Being a librarian and not really being eligible for any Nobel Prizes, this probably isn’t the most practical advice I’ve ever highlighted here on the blog. But some of you readers out there are scientists, though, right? Right?
On the other hand, I see no reason why librarians can’t be eligible for the Ig Nobel Prizes, a prize I aspire to winning one day for the team. In that case, this fine article, Ten Simple Rules to Win a Nobel Prize by Nobel laureate Richard J. Roberts probably does contain a few valuable lessons towards that particular goal.
Here’s a taste, but please do read the whole article. The suggestions are all on the light-hearted side, but still valuable.
1. Never Start Your Career by Aiming for a Nobel Prize
Don’t even hope for it or think about it. Just focus on doing the very best science that you can. Ask good questions, use innovative methods to answer them, and look for those unexpected results that may reveal some unexpected aspect of nature. If you are successful in your research career, then you will make lots of discoveries and have a very happy life. If you are lucky, you will make a big discovery that may even bag you a prize or two. But only if you are extraordinarily lucky will you stand any chance of winning a Nobel Prize. They are very elusive.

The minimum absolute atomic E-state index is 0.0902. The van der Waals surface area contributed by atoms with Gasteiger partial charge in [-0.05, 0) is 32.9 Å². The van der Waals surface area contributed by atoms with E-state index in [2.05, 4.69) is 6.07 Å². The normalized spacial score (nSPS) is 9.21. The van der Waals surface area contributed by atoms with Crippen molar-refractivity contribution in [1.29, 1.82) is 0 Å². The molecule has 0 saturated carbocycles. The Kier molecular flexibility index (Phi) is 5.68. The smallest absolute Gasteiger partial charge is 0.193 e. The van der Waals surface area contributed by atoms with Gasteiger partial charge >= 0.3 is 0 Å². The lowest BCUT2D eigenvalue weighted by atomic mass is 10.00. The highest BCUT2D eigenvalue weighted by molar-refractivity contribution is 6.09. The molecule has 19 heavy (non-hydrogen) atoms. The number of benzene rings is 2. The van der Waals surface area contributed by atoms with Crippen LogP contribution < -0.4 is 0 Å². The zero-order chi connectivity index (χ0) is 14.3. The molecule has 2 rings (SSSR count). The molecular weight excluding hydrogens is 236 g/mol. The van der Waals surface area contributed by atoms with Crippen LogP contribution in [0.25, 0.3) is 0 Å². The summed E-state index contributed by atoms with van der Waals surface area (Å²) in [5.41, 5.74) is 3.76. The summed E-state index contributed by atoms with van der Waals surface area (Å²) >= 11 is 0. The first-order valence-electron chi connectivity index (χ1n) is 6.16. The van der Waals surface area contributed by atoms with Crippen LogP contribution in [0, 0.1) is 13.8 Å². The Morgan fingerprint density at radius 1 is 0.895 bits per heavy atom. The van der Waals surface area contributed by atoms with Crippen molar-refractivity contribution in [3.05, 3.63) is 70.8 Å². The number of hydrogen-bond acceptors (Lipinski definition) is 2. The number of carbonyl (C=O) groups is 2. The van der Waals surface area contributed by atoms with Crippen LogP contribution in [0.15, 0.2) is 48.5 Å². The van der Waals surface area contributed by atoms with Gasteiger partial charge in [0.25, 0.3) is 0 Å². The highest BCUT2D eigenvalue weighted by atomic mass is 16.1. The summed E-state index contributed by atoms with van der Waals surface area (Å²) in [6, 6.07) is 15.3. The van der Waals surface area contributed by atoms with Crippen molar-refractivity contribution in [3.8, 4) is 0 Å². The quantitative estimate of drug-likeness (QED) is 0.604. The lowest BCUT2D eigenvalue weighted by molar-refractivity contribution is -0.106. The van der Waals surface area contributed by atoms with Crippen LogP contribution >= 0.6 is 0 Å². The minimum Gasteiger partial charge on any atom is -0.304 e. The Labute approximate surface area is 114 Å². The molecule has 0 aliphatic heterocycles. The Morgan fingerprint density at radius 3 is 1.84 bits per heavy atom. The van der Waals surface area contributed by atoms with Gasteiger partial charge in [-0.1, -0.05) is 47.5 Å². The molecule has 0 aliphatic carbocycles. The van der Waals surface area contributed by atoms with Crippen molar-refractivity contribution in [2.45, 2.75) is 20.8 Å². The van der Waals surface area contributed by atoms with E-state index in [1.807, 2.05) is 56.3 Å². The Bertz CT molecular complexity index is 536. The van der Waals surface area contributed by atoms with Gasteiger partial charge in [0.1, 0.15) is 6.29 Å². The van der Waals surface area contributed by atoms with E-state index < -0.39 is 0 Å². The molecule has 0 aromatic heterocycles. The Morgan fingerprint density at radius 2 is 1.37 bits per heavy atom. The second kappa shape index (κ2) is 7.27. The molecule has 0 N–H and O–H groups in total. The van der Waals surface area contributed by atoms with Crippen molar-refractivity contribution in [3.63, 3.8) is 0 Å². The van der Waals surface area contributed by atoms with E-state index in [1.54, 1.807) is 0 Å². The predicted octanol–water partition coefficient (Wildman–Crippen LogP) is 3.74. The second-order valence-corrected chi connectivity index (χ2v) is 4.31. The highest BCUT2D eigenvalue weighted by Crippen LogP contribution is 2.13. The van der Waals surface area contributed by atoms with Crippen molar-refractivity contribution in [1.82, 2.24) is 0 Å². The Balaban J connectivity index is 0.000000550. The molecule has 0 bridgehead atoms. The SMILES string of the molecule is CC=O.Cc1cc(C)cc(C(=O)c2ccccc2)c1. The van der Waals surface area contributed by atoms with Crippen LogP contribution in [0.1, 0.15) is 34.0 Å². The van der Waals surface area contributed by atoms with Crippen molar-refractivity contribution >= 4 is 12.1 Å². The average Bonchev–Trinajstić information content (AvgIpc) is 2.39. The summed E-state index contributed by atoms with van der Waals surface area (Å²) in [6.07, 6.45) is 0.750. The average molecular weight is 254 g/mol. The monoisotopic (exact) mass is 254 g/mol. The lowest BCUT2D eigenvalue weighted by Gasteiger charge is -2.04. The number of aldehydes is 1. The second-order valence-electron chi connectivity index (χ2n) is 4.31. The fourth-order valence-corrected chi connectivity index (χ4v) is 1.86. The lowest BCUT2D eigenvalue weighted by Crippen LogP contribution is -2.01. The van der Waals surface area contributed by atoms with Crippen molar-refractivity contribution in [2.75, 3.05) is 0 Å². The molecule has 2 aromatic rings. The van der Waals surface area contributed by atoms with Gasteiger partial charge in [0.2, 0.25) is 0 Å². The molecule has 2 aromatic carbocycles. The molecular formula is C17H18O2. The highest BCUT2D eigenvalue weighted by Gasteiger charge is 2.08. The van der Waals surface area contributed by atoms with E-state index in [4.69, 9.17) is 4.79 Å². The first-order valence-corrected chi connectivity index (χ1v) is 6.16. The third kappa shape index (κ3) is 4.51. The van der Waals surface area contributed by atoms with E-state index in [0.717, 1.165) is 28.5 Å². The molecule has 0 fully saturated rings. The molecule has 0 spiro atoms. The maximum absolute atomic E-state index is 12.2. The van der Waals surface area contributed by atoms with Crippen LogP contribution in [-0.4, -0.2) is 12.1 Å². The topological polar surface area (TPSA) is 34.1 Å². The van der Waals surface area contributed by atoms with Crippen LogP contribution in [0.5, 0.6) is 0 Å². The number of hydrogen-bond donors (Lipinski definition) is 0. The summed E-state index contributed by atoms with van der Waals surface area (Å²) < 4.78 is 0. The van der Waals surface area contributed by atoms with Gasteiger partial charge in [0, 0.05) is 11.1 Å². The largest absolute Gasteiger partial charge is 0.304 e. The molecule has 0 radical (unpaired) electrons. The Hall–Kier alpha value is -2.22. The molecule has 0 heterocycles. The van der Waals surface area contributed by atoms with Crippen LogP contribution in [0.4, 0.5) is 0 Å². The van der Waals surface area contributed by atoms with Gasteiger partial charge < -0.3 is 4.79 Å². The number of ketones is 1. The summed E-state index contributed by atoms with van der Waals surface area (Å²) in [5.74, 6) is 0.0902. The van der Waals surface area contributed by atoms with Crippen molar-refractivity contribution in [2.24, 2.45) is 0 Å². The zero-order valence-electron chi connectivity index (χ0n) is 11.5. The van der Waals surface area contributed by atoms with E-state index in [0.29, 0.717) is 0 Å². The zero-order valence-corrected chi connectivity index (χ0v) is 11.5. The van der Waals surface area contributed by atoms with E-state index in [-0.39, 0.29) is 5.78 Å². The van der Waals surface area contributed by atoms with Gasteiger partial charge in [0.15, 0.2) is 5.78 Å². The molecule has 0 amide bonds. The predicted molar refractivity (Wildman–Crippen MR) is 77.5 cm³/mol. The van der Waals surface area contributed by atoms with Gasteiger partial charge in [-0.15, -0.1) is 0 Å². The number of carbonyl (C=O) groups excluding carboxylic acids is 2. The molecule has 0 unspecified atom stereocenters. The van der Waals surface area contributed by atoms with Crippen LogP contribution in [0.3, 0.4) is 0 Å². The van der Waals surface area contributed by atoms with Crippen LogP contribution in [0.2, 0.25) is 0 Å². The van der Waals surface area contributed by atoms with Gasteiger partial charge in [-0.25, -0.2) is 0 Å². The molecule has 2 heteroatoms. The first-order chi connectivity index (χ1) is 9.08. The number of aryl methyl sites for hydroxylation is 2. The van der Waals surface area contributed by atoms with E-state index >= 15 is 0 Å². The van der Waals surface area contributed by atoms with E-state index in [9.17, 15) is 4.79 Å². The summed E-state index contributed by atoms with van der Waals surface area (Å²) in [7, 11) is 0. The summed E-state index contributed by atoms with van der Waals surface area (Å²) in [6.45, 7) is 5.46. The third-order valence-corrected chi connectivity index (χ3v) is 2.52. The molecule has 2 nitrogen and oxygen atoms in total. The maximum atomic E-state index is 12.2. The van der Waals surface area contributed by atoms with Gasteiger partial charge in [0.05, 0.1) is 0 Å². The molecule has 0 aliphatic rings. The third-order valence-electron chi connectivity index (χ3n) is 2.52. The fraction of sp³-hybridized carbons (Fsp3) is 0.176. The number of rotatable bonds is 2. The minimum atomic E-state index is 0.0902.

9. Always Be Nice to Swedish Scientists
Several laureates had their prize severely delayed by picking a fight with the wrong person, someone who was either already a Nobel Committee member or became one subsequent to the fight. Some individuals may even have lost out altogether, although one would need to search the archives (only available 50 years after the award) to find them. This is usually an easy rule to follow as in my experience the Swedes are very nice people, good scientists, easy to collaborate with, and extremely amiable drinking partners.
It is never too early to get started on this. Then, should your name magically appear on the candidates’ list and you have to wait for it to reach the top, you may still be around to cash in. Peyton Rous had to wait from 1911 until 1966 for the Medicine Prize, just four years before his death.